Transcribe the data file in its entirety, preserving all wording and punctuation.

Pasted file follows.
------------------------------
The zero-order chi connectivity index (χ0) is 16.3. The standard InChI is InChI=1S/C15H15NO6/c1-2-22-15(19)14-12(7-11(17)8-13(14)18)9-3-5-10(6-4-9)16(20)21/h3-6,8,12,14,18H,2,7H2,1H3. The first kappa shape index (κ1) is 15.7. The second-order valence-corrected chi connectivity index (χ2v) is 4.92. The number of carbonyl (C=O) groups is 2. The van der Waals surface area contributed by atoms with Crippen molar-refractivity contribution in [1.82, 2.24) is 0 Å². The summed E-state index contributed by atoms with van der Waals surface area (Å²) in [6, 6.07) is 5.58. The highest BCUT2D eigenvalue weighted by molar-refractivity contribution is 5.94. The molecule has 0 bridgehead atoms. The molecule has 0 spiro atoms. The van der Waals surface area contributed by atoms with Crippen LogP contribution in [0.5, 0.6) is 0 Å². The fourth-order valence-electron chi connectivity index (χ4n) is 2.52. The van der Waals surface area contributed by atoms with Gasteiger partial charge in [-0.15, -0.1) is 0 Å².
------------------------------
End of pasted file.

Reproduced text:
The zero-order chi connectivity index (χ0) is 16.3. The standard InChI is InChI=1S/C15H15NO6/c1-2-22-15(19)14-12(7-11(17)8-13(14)18)9-3-5-10(6-4-9)16(20)21/h3-6,8,12,14,18H,2,7H2,1H3. The first kappa shape index (κ1) is 15.7. The second-order valence-corrected chi connectivity index (χ2v) is 4.92. The number of carbonyl (C=O) groups is 2. The van der Waals surface area contributed by atoms with Crippen molar-refractivity contribution in [1.82, 2.24) is 0 Å². The summed E-state index contributed by atoms with van der Waals surface area (Å²) in [6, 6.07) is 5.58. The highest BCUT2D eigenvalue weighted by molar-refractivity contribution is 5.94. The molecule has 0 bridgehead atoms. The molecule has 0 spiro atoms. The van der Waals surface area contributed by atoms with Crippen LogP contribution in [0.5, 0.6) is 0 Å². The fourth-order valence-electron chi connectivity index (χ4n) is 2.52. The van der Waals surface area contributed by atoms with Gasteiger partial charge in [-0.15, -0.1) is 0 Å².